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Some of Neuralink’s competitors, such as Precision Neuroscience, are developing implants. Sit on top of the mindor in the case of Synchron, a stent-like device that is is inserted into a blood vessel and sits against the brain.. These devices aim to allow people with paralysis to communicate using digital devices by reading the electrical patterns generated by groups of neurons.

Neverlink isn’t exactly operating in secrecy—it is. Livestream demonstrations of its technology over the years And Published a white paper in 2019.But some researchers say the company isn’t even the most transparent about its research. (Neuralink did not immediately respond to a request for comment.)

There have been reports, including by Wired, that Neuralink’s brain implant Monkeys can cause problems.Arthur Caplan, a biologist at New York University, says the company should be more forthcoming about its research. “I think you owe it to your subject to say, ‘Our science is right,’ and it has to be verified by peers, not by people who are part of the company,” he says. “There is a moral obligation to protect this subject.”

Clearly, Neuralink is not legally obligated to disclose details about its human and animal testing.

The FDA requires all phases of drug trials to be registered on ClinicalTrials.gov, a government database that includes information such as the number of participants enrolled in the study, trial site locations, and the results the trial reviewed. will take But feasibility studies of medical devices that are in early development are not required to be registered with the site. These studies may include only a few subjects.

Much of what is known about the Neuralink trial comes from a The brochure was made available by the company last fall. It states that if people have quadriplegia due to spinal cord injury or amyotrophic lateral sclerosis (ALS) disease and are at least 22 years old. The initial study involves several clinic visits over 18 months, with long-term follow-up lasting up to five years. According to the brochure, the study will take about six years to complete.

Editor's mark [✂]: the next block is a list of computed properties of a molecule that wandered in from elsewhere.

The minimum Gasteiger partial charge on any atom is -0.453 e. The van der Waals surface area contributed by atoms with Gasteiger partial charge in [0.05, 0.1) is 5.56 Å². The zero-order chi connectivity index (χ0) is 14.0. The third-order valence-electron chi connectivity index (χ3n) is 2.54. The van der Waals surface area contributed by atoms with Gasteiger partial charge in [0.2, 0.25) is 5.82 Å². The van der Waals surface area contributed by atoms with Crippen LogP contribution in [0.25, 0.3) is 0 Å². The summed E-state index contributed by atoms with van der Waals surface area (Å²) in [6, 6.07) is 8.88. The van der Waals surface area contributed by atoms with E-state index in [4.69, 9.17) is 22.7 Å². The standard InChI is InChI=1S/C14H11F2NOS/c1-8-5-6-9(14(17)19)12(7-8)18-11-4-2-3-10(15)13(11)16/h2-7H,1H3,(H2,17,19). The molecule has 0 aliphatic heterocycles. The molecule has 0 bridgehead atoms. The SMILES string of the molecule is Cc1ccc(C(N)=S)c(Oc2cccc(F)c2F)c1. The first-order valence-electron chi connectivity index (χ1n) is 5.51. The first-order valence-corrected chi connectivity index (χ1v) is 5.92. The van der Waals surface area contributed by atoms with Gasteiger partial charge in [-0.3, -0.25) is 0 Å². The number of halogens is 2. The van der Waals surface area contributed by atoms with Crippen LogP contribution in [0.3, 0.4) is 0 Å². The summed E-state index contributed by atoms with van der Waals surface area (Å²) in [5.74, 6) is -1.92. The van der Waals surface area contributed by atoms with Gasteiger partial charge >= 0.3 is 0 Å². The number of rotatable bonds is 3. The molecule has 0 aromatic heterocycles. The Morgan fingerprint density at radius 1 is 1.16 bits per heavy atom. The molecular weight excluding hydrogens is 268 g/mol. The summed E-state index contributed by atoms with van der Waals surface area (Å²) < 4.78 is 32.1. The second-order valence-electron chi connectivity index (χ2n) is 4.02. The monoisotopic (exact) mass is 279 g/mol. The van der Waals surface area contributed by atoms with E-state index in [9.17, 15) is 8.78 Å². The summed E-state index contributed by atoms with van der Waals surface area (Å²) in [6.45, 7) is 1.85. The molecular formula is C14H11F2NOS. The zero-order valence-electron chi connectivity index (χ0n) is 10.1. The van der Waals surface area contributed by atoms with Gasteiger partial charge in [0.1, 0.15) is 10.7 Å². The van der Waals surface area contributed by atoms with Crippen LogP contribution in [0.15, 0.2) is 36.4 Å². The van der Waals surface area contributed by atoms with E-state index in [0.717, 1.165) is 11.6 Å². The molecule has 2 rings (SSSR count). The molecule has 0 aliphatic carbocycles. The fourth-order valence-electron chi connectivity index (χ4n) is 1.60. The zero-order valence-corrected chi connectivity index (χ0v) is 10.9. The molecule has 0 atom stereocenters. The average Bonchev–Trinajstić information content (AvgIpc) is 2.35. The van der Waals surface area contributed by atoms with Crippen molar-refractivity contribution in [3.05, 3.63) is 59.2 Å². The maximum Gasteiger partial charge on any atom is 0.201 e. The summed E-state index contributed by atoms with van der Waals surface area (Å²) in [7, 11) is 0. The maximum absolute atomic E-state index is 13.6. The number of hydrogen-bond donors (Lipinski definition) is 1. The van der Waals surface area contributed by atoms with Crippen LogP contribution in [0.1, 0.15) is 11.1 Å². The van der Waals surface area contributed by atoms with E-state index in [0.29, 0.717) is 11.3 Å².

But Caplan And others The public seems to deserve more information about the study and the participant’s current condition.

“People care a lot about their brains. It’s the most personal thing for us,” says Justin Sanchez, a technical fellow at Battelle, a nonprofit research organization in Ohio that has conducted human BCI research. “When we start talking about making medical devices for the brain, there needs to be transparency.”

Being more open about its research could also prevent misinformation about what Neuralink’s technology is actually capable of. BCIs are not yet mind-reading devices in the way that people might think, Sanchez says. Subjects go through a training period in which they are taught to think about a desired action, such as moving a cursor. The implant captures the brain signals that encode that intention. Over time, the BCI software learns what the signals associated with that intent look like and translates them into a command that fulfills the user’s intent.

“There’s a big difference between what’s being done today between understanding complex ideas in a very small subset of neurons and more sophisticated cognitive types of things,” Sanchez says. The latter would require much more sophisticated neurotechnology — possibly multiple implants in different parts of the brain that record from many, many neurons, he says. The Neuralink device is implanted in the area of ​​the brain that controls the intention to move.

Caplan says “There is a public fear of mind manipulation. In a ___ 2022 survey A majority of American respondents, conducted by the Pew Research Center, said the widespread use of brain chips to improve cognitive function would be a bad idea. “Launching it completely in the dark is not the way to get the public on board.”

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